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Lyme Disease in Dogs

30 Jan 2018BY safepathIN Education CATEGORY WITH 0 COMMENTS

Lyme Disease in Dogs

Lyme disease continues to be, with the CDC stating that 2017 was one of the worst summers on record for Lyme and other tick-borne diseases. And people aren’t the only ones at risk – dogs commonly suffer from Lyme disease as well. With more and more information coming out about the long-term health effects of Lyme disease, in both humans and animals, pet owners need to know how to protect their whole family from the disease.

Lyme disease is caused by the Borrelia burgdorferi bacterium and is carried and spread by ticks (most often the blacklegged tick, commonly known as the deer tick or bear tick). Dogs pick up ticks when they walk through grassy, wooded, or sandy areas, where ticks can crawl onto passing animals or people from the surrounding vegetation. There is no official “tick season” – adult ticks are not killed by frost and can be active all year round in most parts of the United States.

Symptoms of Lyme disease in dogs include fever, loss of appetite, lethargy and fatigue, lameness (shifting, intermittent, or recurring), swollen joints, and generalized stiffness, discomfort, or pain. Lyme disease can progress and lead to kidney failure, as well as serious cardiac and neurological effects.

If you notice any of these symptoms in your dog, find a tick on your dog, or suspect that your dog may have been exposed to Lyme disease, take him to the vet immediately. Your vet will diagnose Lyme disease through an evaluation of physical symptoms combined with a blood test – most commonly an antibody test to detect the presence of antibodies produced in response to exposure to the Lyme disease bacteria or a polymerase chain reaction (PCR) test to detect the DNA of the bacteria themselves. Both tests are not 100% accurate, however, and may present a false negative in infected dogs.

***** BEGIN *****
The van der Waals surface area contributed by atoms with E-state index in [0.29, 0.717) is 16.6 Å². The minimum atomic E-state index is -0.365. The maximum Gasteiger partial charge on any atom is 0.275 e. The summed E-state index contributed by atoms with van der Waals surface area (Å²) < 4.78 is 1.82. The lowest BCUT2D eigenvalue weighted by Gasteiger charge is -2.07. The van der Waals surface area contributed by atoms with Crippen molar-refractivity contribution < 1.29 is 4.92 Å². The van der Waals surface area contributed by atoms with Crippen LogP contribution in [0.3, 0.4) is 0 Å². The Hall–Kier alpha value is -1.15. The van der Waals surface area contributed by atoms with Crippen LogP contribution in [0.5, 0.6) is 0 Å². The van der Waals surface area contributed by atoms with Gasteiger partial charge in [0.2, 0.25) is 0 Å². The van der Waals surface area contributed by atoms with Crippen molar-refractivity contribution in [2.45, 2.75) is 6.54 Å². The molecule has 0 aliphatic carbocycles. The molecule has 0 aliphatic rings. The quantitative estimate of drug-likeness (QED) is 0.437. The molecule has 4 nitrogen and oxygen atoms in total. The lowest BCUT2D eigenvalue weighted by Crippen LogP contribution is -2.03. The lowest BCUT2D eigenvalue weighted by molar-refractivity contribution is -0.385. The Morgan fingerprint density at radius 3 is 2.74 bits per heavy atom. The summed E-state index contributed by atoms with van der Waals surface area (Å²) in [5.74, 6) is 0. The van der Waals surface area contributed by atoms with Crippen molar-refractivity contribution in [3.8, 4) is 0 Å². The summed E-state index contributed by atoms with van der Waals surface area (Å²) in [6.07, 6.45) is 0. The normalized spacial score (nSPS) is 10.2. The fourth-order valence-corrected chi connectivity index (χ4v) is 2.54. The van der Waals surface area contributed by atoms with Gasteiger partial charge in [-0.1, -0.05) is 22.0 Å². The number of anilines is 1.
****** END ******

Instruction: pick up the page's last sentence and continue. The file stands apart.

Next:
Treating Lyme disease, in both dogs and people, can be extremely challenging, so prevention is your best course of action. An infected tick must be attached to your dog for 24 to 48 hours before it can transmit Lyme disease, so one of the best ways to prevent Lyme disease infection is to check your dog immediately upon coming in from a walk or any other outdoor activity to make sure no ticks have become attached. If you do find a tick on your dog, remove it immediately using tweezers or your fingernails. You can also try to reduce your dog’s exposure to ticks by keeping him on leash and out of heavy underbrush when walking or hiking and by clearing tall brush and grasses from your yard.

Discuss preventative flea and tick medications with your vet to determine the best product and dosage for your dog, and ask your vet about a Lyme disease vaccine for your dog as well. The Lyme disease vaccine for dogs involves an initial injection followed by a booster shot several weeks later and an annual booster shot after that. Your dog should also be tested for tick-borne diseases every year as part of his annual exam.

While both humans and dogs can become infected with Lyme disease, you can’t get Lyme disease directly from your dog. Lyme disease is only spread through tick bites, not through contact with another infected person or animal. Being vigilant about tick control and prevention measures is the best way to keep you and your family – people and dogs alike – safe from Lyme disease and other tick-borne illnesses.